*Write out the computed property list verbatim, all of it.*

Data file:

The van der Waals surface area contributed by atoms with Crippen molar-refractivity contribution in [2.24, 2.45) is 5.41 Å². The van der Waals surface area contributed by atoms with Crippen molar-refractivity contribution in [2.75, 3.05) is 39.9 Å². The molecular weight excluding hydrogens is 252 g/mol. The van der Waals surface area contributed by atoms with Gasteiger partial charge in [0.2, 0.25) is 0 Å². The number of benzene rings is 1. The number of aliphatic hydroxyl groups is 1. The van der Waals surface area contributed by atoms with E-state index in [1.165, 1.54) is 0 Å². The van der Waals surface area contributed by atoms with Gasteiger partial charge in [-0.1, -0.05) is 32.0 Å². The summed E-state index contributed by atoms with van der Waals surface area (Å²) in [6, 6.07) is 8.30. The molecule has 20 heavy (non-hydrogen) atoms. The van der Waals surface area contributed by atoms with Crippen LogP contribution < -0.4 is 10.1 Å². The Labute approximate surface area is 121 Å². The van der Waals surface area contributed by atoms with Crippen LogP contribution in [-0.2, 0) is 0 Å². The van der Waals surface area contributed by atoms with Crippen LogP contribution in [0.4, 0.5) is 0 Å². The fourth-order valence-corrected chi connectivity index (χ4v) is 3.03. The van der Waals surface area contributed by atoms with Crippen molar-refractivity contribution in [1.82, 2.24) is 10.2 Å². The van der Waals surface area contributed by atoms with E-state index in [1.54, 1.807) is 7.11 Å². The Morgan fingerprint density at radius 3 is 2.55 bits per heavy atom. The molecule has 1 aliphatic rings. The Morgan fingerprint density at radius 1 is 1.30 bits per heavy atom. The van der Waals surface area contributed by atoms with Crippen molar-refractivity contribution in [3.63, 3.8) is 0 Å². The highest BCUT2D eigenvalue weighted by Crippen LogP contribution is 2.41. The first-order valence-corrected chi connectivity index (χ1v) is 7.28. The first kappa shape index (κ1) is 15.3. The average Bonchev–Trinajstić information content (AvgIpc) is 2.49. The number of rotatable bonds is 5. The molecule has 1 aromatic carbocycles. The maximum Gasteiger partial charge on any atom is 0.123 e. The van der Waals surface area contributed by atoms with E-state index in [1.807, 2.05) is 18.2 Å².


The van der Waals surface area contributed by atoms with Crippen molar-refractivity contribution in [2.24, 2.45) is 5.41 Å². The van der Waals surface area contributed by atoms with Crippen molar-refractivity contribution in [2.75, 3.05) is 39.9 Å². The molecular weight excluding hydrogens is 252 g/mol. The van der Waals surface area contributed by atoms with Gasteiger partial charge in [0.2, 0.25) is 0 Å². The number of benzene rings is 1. The number of aliphatic hydroxyl groups is 1. The van der Waals surface area contributed by atoms with E-state index in [1.165, 1.54) is 0 Å². The van der Waals surface area contributed by atoms with Gasteiger partial charge in [-0.1, -0.05) is 32.0 Å². The summed E-state index contributed by atoms with van der Waals surface area (Å²) in [6, 6.07) is 8.30. The molecule has 20 heavy (non-hydrogen) atoms. The van der Waals surface area contributed by atoms with Crippen LogP contribution < -0.4 is 10.1 Å². The Labute approximate surface area is 121 Å². The van der Waals surface area contributed by atoms with Crippen LogP contribution in [-0.2, 0) is 0 Å². The van der Waals surface area contributed by atoms with Crippen LogP contribution in [0.4, 0.5) is 0 Å². The fourth-order valence-corrected chi connectivity index (χ4v) is 3.03. The van der Waals surface area contributed by atoms with Crippen molar-refractivity contribution in [1.82, 2.24) is 10.2 Å². The van der Waals surface area contributed by atoms with E-state index in [1.54, 1.807) is 7.11 Å². The Morgan fingerprint density at radius 3 is 2.55 bits per heavy atom. The molecule has 1 aliphatic rings. The Morgan fingerprint density at radius 1 is 1.30 bits per heavy atom. The van der Waals surface area contributed by atoms with Crippen molar-refractivity contribution in [3.63, 3.8) is 0 Å². The highest BCUT2D eigenvalue weighted by Crippen LogP contribution is 2.41. The first-order valence-corrected chi connectivity index (χ1v) is 7.28. The first kappa shape index (κ1) is 15.3. The average Bonchev–Trinajstić information content (AvgIpc) is 2.49. The number of rotatable bonds is 5. The molecule has 1 aromatic carbocycles. The maximum Gasteiger partial charge on any atom is 0.123 e. The van der Waals surface area contributed by atoms with E-state index in [1.807, 2.05) is 18.2 Å².